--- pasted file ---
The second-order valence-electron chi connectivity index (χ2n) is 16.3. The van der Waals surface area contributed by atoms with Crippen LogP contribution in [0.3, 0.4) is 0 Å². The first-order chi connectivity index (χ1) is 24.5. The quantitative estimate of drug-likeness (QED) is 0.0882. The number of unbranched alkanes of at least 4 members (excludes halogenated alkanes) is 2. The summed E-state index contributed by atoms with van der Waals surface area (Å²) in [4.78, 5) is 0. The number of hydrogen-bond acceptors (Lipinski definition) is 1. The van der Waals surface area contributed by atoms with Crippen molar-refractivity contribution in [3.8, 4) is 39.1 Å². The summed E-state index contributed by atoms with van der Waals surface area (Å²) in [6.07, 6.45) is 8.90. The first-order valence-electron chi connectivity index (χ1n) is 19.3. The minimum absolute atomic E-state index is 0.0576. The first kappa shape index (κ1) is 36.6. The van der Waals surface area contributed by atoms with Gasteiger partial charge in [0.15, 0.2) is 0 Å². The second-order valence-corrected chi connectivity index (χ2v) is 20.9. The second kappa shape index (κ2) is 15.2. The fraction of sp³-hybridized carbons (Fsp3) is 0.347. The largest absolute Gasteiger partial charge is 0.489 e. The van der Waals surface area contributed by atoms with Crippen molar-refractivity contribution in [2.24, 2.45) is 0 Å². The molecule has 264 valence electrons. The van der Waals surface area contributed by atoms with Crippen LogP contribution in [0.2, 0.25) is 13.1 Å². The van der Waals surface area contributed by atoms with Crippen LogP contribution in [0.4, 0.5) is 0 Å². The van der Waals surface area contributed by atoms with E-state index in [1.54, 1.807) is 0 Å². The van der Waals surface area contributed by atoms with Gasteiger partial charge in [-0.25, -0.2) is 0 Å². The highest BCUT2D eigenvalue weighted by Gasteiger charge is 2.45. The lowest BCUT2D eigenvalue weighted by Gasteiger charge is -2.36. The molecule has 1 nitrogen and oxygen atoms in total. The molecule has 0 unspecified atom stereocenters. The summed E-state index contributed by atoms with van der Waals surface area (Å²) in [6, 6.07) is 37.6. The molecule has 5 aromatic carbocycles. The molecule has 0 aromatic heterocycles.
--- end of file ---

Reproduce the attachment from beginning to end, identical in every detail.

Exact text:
The second-order valence-electron chi connectivity index (χ2n) is 16.3. The van der Waals surface area contributed by atoms with Crippen LogP contribution in [0.3, 0.4) is 0 Å². The first-order chi connectivity index (χ1) is 24.5. The quantitative estimate of drug-likeness (QED) is 0.0882. The number of unbranched alkanes of at least 4 members (excludes halogenated alkanes) is 2. The summed E-state index contributed by atoms with van der Waals surface area (Å²) in [4.78, 5) is 0. The number of hydrogen-bond acceptors (Lipinski definition) is 1. The van der Waals surface area contributed by atoms with Crippen molar-refractivity contribution in [3.8, 4) is 39.1 Å². The summed E-state index contributed by atoms with van der Waals surface area (Å²) in [6.07, 6.45) is 8.90. The first-order valence-electron chi connectivity index (χ1n) is 19.3. The minimum absolute atomic E-state index is 0.0576. The first kappa shape index (κ1) is 36.6. The van der Waals surface area contributed by atoms with Gasteiger partial charge in [0.15, 0.2) is 0 Å². The second-order valence-corrected chi connectivity index (χ2v) is 20.9. The second kappa shape index (κ2) is 15.2. The fraction of sp³-hybridized carbons (Fsp3) is 0.347. The largest absolute Gasteiger partial charge is 0.489 e. The van der Waals surface area contributed by atoms with Crippen molar-refractivity contribution in [2.24, 2.45) is 0 Å². The molecule has 264 valence electrons. The van der Waals surface area contributed by atoms with Crippen LogP contribution in [0.2, 0.25) is 13.1 Å². The van der Waals surface area contributed by atoms with Crippen LogP contribution in [0.4, 0.5) is 0 Å². The van der Waals surface area contributed by atoms with E-state index in [1.54, 1.807) is 0 Å². The van der Waals surface area contributed by atoms with Gasteiger partial charge in [-0.25, -0.2) is 0 Å². The highest BCUT2D eigenvalue weighted by Gasteiger charge is 2.45. The lowest BCUT2D eigenvalue weighted by Gasteiger charge is -2.36. The molecule has 1 nitrogen and oxygen atoms in total. The molecule has 0 unspecified atom stereocenters. The summed E-state index contributed by atoms with van der Waals surface area (Å²) in [6, 6.07) is 37.6. The molecule has 5 aromatic carbocycles. The molecule has 0 aromatic heterocycles.